Mechanisms of plant-plant interactions: Concealment from herbivores is more important than abiotic-stress mediation in an African savannah

Allison M. Louthan, Daniel F. Doak, Jacob R. Goheen, Todd M. Palmer, Robert Mitchell Pringle

Research output: Contribution to journalArticlepeer-review

37 Scopus citations


Recent work on facilitative plant-plant interactions has emphasized the importance of neighbours' amelioration of abiotic stress, but the facilitative effects of neighbours in reducing plant apparency to herbivores have received less attention. Whereas theory on stress reduction predicts that competition should be more important in less stressful conditions, with facilitation becoming more important in harsh environments, apparency theory suggests that facilitation should be greater in the presence of herbivores, where it is disadvantageous to be conspicuous regardless of abiotic stress level. We tested the relative strength of neighbours' stress reduction versus apparency reduction on survival, growth, reproduction and lifetime fitness of Hibiscus meyeri, a common forb in central Kenya, using neighbour removals conducted inside and outside large-herbivore exclosures replicated in arid and mesic sites. In the absence of herbivores, neighbours competed with H. meyeri in mesic areas and facilitated H. meyeri in arid areas, as predicted by stress-reduction mechanisms. By contrast, neighbours facilitated H. meyeri in the presence of herbivory, regardless of aridity level, consistent with plant apparency. Our results show that the facilitative effects arising from plant apparency are stronger than the effects arising from abiotic stress reduction in this system, suggesting that plant-apparency effects may be particularly important in systems with extant large-herbivore communities.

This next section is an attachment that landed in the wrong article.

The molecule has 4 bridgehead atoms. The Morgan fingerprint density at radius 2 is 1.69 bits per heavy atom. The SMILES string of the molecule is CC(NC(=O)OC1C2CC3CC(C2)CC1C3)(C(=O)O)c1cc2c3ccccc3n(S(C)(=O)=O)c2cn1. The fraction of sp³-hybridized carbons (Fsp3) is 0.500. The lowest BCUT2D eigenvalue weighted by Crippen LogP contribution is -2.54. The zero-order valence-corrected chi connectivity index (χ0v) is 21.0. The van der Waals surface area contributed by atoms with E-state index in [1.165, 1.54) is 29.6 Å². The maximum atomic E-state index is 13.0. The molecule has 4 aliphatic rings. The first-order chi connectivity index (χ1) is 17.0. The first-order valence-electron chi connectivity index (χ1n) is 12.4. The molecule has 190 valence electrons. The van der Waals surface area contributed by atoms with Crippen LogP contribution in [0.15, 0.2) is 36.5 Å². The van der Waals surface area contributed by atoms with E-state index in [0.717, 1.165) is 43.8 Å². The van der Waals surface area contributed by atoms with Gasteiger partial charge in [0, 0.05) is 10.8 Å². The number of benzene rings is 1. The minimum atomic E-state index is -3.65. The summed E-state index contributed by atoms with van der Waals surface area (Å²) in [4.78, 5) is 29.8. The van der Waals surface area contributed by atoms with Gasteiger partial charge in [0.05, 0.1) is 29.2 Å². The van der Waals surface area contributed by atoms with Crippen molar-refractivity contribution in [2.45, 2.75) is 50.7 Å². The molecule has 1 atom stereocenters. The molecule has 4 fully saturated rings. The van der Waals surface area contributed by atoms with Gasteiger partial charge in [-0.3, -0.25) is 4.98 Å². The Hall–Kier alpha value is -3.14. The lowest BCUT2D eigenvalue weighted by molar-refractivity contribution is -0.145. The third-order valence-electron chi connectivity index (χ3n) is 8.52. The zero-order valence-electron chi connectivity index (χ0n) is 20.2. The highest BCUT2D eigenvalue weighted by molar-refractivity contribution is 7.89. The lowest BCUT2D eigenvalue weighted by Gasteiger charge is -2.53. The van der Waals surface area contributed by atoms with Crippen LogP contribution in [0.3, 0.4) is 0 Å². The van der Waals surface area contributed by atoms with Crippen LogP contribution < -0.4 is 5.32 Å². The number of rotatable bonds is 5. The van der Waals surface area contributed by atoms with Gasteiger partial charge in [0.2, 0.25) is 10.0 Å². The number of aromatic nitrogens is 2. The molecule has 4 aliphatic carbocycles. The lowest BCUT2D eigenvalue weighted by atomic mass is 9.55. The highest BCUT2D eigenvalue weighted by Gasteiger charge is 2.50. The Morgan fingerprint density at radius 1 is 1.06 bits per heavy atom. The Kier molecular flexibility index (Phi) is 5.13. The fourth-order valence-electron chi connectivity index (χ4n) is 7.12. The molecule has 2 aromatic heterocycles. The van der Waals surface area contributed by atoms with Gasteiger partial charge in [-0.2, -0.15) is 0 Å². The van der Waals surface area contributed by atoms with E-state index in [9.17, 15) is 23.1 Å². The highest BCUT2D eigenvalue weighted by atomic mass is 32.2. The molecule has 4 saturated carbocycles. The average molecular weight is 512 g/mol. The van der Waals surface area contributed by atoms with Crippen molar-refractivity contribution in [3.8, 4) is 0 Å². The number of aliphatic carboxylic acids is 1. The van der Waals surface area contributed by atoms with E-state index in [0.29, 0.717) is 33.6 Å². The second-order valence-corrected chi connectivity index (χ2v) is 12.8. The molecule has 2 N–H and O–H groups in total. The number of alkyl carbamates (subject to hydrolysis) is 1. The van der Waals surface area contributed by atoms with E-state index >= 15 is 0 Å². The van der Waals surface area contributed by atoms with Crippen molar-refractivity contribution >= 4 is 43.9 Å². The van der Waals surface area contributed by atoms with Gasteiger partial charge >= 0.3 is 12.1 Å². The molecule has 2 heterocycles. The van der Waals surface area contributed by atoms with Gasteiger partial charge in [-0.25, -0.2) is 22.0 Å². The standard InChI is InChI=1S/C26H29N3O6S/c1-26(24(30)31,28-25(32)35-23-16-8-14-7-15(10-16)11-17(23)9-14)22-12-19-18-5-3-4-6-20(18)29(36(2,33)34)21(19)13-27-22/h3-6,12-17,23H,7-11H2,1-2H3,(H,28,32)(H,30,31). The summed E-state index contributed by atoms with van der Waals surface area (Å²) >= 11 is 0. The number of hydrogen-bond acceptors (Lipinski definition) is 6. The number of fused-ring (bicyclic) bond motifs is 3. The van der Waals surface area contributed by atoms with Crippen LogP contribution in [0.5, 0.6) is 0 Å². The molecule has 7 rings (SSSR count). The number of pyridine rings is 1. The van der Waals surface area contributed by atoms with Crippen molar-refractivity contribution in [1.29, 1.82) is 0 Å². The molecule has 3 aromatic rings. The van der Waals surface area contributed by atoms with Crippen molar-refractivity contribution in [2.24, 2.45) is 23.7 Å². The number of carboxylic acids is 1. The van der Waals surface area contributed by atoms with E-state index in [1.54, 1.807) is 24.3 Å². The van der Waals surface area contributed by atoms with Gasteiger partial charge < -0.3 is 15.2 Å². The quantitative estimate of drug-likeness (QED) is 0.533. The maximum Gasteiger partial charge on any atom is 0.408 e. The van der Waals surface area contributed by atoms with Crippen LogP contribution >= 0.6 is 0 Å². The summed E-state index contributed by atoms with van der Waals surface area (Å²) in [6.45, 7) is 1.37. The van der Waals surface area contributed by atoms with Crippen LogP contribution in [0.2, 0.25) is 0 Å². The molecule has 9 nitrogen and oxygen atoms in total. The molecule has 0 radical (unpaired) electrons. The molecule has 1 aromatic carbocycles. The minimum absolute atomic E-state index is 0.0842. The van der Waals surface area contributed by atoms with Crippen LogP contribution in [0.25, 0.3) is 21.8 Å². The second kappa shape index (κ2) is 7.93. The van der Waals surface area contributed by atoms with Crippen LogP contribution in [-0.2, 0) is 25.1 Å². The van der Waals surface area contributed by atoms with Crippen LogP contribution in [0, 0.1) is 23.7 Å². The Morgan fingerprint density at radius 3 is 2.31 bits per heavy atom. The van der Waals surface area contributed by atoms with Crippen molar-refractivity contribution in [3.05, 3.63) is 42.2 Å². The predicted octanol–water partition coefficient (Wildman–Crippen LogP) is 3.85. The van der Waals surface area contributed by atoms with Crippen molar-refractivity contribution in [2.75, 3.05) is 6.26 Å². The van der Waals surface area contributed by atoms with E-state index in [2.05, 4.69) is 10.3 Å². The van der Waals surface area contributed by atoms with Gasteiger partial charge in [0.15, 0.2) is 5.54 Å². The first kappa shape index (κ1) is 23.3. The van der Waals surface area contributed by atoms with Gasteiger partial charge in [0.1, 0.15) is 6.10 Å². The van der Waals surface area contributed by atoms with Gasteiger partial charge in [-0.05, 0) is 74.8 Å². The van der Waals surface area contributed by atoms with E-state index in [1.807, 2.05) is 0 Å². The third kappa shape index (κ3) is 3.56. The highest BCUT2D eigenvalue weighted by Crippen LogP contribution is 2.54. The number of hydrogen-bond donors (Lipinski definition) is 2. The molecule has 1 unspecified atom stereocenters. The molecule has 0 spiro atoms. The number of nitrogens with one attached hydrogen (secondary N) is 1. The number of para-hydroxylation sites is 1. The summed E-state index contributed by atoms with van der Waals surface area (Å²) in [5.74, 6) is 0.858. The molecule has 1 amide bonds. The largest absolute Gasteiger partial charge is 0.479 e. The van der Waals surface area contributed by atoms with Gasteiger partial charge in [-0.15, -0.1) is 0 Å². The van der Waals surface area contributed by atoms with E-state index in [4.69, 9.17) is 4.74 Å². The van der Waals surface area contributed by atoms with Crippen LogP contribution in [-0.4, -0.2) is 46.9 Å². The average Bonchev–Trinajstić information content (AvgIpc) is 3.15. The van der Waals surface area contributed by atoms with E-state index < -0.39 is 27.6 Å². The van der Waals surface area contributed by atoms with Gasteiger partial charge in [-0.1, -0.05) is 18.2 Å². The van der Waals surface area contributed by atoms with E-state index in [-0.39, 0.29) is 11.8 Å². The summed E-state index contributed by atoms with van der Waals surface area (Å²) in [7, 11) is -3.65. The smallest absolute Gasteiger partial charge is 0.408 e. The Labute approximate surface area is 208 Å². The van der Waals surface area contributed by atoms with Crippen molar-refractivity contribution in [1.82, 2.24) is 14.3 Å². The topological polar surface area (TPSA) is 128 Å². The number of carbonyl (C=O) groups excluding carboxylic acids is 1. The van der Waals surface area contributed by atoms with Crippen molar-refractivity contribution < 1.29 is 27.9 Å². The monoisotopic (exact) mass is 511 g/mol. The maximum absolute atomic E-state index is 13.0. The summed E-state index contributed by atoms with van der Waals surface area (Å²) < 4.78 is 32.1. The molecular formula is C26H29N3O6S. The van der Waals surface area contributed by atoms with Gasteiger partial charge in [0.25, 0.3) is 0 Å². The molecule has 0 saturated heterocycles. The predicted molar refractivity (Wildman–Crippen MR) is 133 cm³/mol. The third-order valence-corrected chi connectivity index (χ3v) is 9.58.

Original languageEnglish (US)
Article number20132768
JournalProceedings of the Royal Society B: Biological Sciences
Issue number1780
StatePublished - Feb 12 2014

All Science Journal Classification (ASJC) codes

  • General Immunology and Microbiology
  • General Environmental Science
  • General Biochemistry, Genetics and Molecular Biology
  • General Agricultural and Biological Sciences


  • Abiotic stress
  • Facilitation
  • Herbivory
  • Plant apparency
  • Stress-gradient hypothesis


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